fountain solution suppliers.
Another aspect in the newspaper categories that
we felt needs diligence is photographic
reproduction. We felt the quality was mixed in this
aspect - some very crisp and sharp, others
somewhat ‘muddy’ and unbalanced - and this
applies to both stochastic and conventional
screened entries. The difference between the
reproductions of high clarity and the rest appears
Best four colour newspaper
Highly Commended
Shepparton News
Newsprinters (Goss Community)
Runner-up
Blue Mountains Gazette
RPP North Richmond (Uniset 70)
Winner – Coates Australia Shield
Illawarra Mercury
RPP North Richmond (Uniset 70)
Best coldset commercial publication
Highly Commended
Kambos Ultimate Kitchen
RPP Mandurah (Uniset 75)
Runner-up
Kate Sylvester
Horton Media NZ (Goss Community)
Winner – Flint Ink Shield
NZ Aviation
Horton Media NZ (Goss Community)
to be principally to do with the amount of colour
carried, a little too much in some cases. At the
other end of the ink film weight range, solids are
very good overall, generally with even density and
consistency from page to page and again with few
printed flaws, indicating that printing blankets are
being kept in good nick.
With regard to category 3, commercial quality
of reproduction is generally at a very high level
(mainly stochastic).
More positive than negative
In the main, the positive attributes of this year’s
entries far outweigh any negatives. Well done to all
participants. There are a few comments in relation
to presentation of the publications that we
thought worth mentioning:
1. Colour of newsprint: we commented in the
2009 judges’ report on publications that used a
mix of newsprints of different colour (grey-ish to
traditional creamy look) in the one book, which is
not a good look. There is far less of this in evidence
this year.
2. Print through: this is more noticeable
generally with this year’s entries. Again, this does
not enhance the appearance of the book and
indeed makes the judges’ job harder and more
time-consuming, trying to discern what the
unsightly marks are. However, no one was
penalised for this aspect.
3. Plate edge marks on cover pages: perhaps a
fact of life still but can be unsightly. Entries in the
commercial category have got round this by
trimming, also removing pin marks and uneven
folds.
We put these up for consideration as they do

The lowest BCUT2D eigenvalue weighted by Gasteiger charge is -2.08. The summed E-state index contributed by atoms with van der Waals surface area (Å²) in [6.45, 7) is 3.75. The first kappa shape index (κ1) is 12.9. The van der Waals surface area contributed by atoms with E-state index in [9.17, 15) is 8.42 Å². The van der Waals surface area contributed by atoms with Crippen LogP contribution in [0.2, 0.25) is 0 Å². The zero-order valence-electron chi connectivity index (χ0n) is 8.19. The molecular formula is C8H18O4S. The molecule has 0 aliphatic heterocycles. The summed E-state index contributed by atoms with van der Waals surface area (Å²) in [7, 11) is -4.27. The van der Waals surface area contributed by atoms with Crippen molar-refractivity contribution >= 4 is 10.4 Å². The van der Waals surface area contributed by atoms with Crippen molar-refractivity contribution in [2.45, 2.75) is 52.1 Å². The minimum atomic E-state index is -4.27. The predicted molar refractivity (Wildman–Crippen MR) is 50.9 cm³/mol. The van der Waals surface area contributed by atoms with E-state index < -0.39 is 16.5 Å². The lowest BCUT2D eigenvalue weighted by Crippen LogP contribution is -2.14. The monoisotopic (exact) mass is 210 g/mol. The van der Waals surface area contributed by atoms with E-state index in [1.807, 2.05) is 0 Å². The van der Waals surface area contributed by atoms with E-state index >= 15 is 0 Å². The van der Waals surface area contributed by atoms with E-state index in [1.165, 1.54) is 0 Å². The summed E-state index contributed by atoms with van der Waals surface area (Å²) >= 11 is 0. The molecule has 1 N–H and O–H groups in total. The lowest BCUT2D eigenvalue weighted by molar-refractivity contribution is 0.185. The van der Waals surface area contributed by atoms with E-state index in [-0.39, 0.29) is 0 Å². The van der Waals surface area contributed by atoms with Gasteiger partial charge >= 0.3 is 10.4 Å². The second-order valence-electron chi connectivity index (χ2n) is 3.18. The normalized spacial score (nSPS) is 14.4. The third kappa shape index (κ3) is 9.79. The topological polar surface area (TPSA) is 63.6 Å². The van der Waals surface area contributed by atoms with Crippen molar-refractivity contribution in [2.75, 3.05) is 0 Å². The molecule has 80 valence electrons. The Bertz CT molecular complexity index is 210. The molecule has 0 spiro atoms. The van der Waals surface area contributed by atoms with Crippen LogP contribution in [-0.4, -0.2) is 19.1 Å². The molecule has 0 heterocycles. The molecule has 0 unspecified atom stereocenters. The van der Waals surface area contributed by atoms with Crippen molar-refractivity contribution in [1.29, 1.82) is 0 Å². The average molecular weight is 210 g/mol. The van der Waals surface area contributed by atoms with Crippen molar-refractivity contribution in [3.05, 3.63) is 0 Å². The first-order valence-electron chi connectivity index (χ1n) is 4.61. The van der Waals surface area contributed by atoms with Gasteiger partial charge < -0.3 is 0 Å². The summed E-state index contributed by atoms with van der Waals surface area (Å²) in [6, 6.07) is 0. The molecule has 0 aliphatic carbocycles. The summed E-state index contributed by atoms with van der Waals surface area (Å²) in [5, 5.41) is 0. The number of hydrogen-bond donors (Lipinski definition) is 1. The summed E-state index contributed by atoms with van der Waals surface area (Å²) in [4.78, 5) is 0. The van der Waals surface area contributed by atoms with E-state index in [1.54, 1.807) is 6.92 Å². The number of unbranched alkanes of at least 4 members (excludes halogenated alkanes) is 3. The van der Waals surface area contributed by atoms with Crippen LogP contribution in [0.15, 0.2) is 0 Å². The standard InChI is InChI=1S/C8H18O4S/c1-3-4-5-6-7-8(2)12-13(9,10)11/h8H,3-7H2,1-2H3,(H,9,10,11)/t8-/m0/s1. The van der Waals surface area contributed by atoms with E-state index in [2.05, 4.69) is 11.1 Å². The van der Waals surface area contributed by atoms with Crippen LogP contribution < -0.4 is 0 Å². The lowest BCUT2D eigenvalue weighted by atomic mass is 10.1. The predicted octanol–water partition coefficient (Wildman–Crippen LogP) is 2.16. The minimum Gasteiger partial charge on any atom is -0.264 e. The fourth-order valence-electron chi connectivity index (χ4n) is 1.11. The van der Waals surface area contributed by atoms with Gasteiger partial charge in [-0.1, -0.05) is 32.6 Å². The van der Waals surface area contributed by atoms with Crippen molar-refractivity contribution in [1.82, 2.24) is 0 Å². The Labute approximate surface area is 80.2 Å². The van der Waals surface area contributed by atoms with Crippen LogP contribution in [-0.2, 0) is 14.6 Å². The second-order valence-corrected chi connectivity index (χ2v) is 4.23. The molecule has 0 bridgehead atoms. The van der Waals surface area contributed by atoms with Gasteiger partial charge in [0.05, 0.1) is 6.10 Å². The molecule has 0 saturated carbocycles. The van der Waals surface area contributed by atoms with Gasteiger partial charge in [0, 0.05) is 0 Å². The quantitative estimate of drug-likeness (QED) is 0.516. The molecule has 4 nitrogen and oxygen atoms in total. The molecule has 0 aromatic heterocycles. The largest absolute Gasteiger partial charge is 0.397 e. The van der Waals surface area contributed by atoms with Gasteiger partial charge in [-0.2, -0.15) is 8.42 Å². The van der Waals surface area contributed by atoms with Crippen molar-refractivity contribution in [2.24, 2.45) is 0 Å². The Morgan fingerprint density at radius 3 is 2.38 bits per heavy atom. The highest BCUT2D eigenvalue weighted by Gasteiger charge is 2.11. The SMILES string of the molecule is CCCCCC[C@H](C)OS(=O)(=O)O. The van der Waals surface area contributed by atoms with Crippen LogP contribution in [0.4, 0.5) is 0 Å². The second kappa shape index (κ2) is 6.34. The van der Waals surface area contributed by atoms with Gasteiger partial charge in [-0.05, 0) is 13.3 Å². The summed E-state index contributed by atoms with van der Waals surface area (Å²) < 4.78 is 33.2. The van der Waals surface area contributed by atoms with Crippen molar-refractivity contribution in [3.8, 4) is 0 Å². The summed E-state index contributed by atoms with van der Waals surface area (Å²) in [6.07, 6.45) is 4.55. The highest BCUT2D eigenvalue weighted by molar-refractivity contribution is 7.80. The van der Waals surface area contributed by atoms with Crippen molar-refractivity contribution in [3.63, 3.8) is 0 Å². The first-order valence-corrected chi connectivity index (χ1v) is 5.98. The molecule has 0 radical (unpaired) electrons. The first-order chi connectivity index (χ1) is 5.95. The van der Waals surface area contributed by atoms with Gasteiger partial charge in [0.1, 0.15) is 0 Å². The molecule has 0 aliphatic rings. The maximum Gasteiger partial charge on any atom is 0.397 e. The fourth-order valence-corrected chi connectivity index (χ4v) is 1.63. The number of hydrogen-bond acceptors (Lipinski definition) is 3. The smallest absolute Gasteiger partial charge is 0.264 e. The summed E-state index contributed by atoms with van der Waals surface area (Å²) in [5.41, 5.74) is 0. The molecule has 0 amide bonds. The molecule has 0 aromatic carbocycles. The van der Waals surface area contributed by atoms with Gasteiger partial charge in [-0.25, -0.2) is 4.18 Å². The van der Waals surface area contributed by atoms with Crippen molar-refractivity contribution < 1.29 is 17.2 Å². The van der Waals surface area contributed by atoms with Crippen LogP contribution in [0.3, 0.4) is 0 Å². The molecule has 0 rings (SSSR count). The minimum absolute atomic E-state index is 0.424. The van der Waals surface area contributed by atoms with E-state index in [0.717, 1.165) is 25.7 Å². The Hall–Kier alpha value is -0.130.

not occur in alternative media competing with
print for advertising revenue.
Thanks for your attention and participation in
2010. Congratulations to the winners.
Keep up the good work and keep the entries
coming in.
Gordon Cole and Wayne Johnstone
Best overall print quality
Highly Commended
The Chronicle
APN Toowoomba (Manugraph)
Runner-up
Independent Express
RPP Mandurah (Uniset 75)
Winner – Art Roller Shield
Hawkesbury Gazette
RPP North Richmond (Uniset 70)
12
SWUG May 2010
Have your say...
The engineers’ session gives delegates the opportunity to raise any issues about their
newspaper production and receive feedback from other users and suppliers.
AS USUAL, the Q&A forum for
delegates was split into two groups for
single and double circumference users.
Single width, single circumference
The moderator was Geoff Austin and
the expert panel comprised Stuart
Chapple, Mal Morris, Bob Bradford,
Ian Jaques and Peter Tomazic. After a
discussion about the issues raised in
2009 and their resolution or not, there
was a short Q&A session with David
Zagami and Ryan White from East
Gippsland Newspapers regarding their
UV printing installation (see p6).
Issues raised from the floor this year
included:
Q: Tamworth has been experiencing
tearing at the top of the page when it
attempts to run more than 32 pages. Is
this normal?
A: No. It’s likely to be a tuck timing
issue. Either the blade is closing a little
too early or the tucker blade is set too
far back. Look at the tuck timing and
also how well the blade is sitting
against the backing piece - sometimes
the blade can get pushed out of
position.
Q: Bundaberg has problems with the
splicer tape on two reelstands out of
Better,
Faster and
More CostEfficien
five, can’t seem to get it to stick.
They’re flying pasters on a Manugraph
coming off on one side only.
A: It could be a tape problem as they
do change but if it’s only occurring on
two pasters then it’s more likely to be
something to do with differences in
reelstand tension.
Q: Murray Bridge has intermittent
creasing on two towers. Have installed
a spreader roller but no good - any
suggestions of different rollers to use?
A: Try using a normal roller with a
spiral groove ground into it - it’s been
used before and is a better design than
a banana roller. A spreader roller is
only a band aid solution though, good
for managing variability in stock but if
the creasing has been happening on
and off for a while it’s more likely to be
something in the way the press is being
controlled. It could be a roller underneath the nip that’s not been cleaned
up properly - a bit of ink residue will
cause intermittent creasing. Other
suggestions include checking the air
pressure on the turner bar of the infeed
and adjusting the speed of the RTF.
Q: Tamworth is losing registration for
about 50 copies after a splice.
A: Look at your tension. Somewhere
within the tension control at the reel
stand, it’s not being adequately
controlled. Expect to lose one or two
copies over a splice, but if you’re losing
50 copies, the festoon is not taking up
the slack quickly enough or the speed